Hong Kong’s Cardinal Zen trial delayed after judge contracts COVID-19


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The trial of former bishop of Hong Kong and retired Cardinal Joseph Zen has been postponed.

Zen, a high-profile Catholic cleric and opponent of the Chinese Communist Party, will be out of court for at least two more days after Permanent Magistrate Ada Yim Shun-yee was diagnosed with COVID-19.

Shun-yee was overseeing the trial, which began Sept. 19.

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Retired Cardinal Joseph Zen, one of Asia’s highest ranking Catholic clerics, attends mass at the Holy Cross Church in Hong Kong on May 24, 2022.
(PETER PARKS/AFP via Getty Images)

The elderly cardinal’s trial was expected to wrap up by Sept. 25, but the COVID-19 scare is expected to significantly lengthen the process.

Zen was arrested earlier this year by the Chinese Communist Party (CCP) for allegedly colluding with foreign forces by failing to register his pro-democracy charity fund with the government.

The 90-year-old cardinal was arrested with four other pro-democracy advocates who served as trustees of a relief fund used to bail out protesters and pay legal fees, according to Catholic News Agency. The five arrestees are charged with not registering the charity with the government.

All five have submitted pleas of not guilty.

Human rights activists, including Father Franco Mella, on their way to protest against the use of the death penalty for Hong Kong residents in China outside Central Government Offices.

Human rights activists, including Father Franco Mella, on their way to protest against the use of the death penalty for Hong Kong residents in China outside Central Government Offices.
(Dickson Lee/South China Morning Post via Getty Images)

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In addition to Zen, others on trial include Barrister Margaret Ng, singer-activist Denise Ho, scholar Hui Po-keung, former legislator Cyd Ho and activist Sze Ching-wee, who served as the fund’s secretary general before it shut down last October. Zen has been out on bail since May 11.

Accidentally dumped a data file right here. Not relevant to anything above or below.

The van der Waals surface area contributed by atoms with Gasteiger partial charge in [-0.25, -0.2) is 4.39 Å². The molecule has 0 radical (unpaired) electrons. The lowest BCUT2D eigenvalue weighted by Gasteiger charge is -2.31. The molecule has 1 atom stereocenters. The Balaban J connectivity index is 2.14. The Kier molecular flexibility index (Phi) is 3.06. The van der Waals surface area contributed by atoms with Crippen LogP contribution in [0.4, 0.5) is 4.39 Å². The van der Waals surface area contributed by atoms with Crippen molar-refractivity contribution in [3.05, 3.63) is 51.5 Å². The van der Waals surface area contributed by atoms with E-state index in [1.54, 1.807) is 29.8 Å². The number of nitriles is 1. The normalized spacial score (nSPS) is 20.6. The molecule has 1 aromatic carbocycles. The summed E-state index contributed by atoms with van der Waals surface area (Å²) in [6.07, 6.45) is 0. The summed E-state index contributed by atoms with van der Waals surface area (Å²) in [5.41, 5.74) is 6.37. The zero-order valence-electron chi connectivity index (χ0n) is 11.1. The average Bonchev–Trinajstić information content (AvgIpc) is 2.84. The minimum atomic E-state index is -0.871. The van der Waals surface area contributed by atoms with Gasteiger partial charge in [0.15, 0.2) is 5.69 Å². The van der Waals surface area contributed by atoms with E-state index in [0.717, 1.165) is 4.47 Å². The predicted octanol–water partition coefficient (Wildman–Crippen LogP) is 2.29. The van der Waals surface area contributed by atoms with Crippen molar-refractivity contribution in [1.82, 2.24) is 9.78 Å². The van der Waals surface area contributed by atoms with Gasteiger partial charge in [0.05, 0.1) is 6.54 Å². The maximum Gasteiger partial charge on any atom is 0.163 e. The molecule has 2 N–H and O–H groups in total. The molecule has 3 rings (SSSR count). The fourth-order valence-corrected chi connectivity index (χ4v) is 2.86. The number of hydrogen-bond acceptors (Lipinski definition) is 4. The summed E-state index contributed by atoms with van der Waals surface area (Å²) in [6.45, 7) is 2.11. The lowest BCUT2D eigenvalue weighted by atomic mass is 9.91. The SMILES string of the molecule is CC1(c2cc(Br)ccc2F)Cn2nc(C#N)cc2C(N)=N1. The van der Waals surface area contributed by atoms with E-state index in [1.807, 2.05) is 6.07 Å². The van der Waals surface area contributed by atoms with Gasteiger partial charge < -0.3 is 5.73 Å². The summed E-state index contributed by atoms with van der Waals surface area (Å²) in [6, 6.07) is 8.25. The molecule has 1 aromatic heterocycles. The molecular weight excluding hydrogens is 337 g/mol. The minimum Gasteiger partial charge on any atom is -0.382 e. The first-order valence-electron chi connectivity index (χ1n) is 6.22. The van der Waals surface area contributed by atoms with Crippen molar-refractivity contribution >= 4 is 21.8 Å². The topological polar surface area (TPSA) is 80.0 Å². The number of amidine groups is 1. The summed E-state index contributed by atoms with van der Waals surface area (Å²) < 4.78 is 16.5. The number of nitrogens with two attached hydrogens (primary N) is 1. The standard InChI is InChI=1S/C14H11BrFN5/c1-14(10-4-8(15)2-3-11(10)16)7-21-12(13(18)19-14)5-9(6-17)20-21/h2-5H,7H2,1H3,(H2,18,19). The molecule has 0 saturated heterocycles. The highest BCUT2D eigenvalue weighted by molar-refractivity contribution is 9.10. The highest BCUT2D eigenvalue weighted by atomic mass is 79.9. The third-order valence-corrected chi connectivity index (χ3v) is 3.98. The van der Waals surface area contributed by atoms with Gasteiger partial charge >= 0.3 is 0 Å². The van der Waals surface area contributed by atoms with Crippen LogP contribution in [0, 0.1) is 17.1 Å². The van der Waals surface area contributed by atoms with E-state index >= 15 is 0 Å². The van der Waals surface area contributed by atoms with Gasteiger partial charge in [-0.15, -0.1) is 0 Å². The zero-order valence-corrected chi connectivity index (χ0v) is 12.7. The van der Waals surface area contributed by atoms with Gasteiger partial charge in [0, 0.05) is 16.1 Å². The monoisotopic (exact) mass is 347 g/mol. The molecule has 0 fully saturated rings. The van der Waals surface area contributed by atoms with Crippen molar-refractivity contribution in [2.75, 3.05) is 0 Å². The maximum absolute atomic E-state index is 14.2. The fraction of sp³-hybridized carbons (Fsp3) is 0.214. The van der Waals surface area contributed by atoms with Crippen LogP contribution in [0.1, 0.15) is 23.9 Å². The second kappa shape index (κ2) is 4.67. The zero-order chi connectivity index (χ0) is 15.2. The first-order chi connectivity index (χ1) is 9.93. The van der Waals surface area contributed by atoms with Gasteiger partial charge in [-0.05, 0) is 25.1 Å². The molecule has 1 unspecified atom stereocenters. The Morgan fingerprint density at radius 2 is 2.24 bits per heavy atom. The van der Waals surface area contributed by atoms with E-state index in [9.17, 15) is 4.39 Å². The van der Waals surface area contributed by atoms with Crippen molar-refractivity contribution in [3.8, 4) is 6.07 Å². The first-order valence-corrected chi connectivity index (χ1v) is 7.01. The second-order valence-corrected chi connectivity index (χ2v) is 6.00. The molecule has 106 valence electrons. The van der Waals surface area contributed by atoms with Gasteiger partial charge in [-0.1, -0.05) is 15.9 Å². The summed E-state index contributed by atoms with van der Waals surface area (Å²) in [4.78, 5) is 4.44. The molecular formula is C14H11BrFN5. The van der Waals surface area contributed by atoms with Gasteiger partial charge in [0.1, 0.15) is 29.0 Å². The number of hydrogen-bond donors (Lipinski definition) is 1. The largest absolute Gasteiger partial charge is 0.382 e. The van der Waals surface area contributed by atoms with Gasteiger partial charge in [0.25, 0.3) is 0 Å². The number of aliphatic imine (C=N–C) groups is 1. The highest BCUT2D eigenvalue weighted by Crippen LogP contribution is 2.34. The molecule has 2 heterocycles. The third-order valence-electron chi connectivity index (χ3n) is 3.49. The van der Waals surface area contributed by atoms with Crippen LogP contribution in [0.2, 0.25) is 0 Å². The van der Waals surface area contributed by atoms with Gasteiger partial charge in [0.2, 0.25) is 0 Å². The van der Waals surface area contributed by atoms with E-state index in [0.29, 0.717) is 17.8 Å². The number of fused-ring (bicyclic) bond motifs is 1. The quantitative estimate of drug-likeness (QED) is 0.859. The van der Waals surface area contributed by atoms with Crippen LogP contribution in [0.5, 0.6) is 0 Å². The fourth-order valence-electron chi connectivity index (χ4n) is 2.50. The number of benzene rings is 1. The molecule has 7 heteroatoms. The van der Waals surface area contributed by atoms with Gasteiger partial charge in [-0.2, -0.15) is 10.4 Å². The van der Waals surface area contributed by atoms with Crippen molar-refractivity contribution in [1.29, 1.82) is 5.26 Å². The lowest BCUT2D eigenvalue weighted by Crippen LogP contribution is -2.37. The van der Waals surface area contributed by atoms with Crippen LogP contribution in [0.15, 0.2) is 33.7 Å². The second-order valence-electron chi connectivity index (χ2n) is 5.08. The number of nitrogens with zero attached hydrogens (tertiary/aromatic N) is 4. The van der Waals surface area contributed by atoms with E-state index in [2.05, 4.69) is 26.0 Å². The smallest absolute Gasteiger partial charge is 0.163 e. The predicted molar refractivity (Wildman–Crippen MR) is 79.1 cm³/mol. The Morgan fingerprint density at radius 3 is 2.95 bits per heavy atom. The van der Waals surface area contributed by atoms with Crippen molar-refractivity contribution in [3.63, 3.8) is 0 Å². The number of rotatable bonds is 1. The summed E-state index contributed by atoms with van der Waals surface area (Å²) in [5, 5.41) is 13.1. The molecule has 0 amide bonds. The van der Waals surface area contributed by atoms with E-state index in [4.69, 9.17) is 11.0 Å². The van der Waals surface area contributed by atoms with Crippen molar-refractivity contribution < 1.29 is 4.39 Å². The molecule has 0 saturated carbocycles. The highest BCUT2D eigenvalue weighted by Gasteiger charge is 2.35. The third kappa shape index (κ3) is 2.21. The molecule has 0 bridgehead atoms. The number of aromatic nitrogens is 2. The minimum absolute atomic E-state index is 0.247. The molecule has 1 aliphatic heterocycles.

Zen previously dismissed fears that he was a target for arrest, stating that he tries not to provoke the CCP. However, he later acknowledged that “no public person who dares to speak freely can feel safe anymore.”

(L to R) Cardinals John Tong Hon, Cardinal Joseph Zen, Bishop Stephen Chow, Bishop Joseph Ha and Dom. Paul Gao pose for a photo at the Episcopal Ordination of the Most Reverend Stephen Chow in Hong Kong's Cathedral of the Immaculate Conception on Dec. 4, 2021.

(L to R) Cardinals John Tong Hon, Cardinal Joseph Zen, Bishop Stephen Chow, Bishop Joseph Ha and Dom. Paul Gao pose for a photo at the Episcopal Ordination of the Most Reverend Stephen Chow in Hong Kong’s Cathedral of the Immaculate Conception on Dec. 4, 2021.
(BERTHA WANG/AFP via Getty Images)

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Zen is at the epicenter of the Catholic Church‘s fight for survival in China. The nation has rolled out intense censures on religious expression, including Christianity, which it regulates through state-sponsored “patriotic associations.” Chinese citizens who wish to worship at a Catholic Church (or any other house of worship) are required to register with an aggressively pro-CCP governing body for their faith. 

These organizations often force churches to teach counter to their dogma, and often insert nationalistic propaganda into worship. This regulation has forced a schism in the Chinese Catholic Church – the “official” and CCP-approved ministry, and the clandestine, illegal “underground church.”

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Zen has served as an unofficial spokesman for the underground Catholic community, which has seen little support or protection from the Chinese government. The CCP explicitly condemns the underground church for its affiliation and loyalty to a foreign power – the worldwide Catholic communion.



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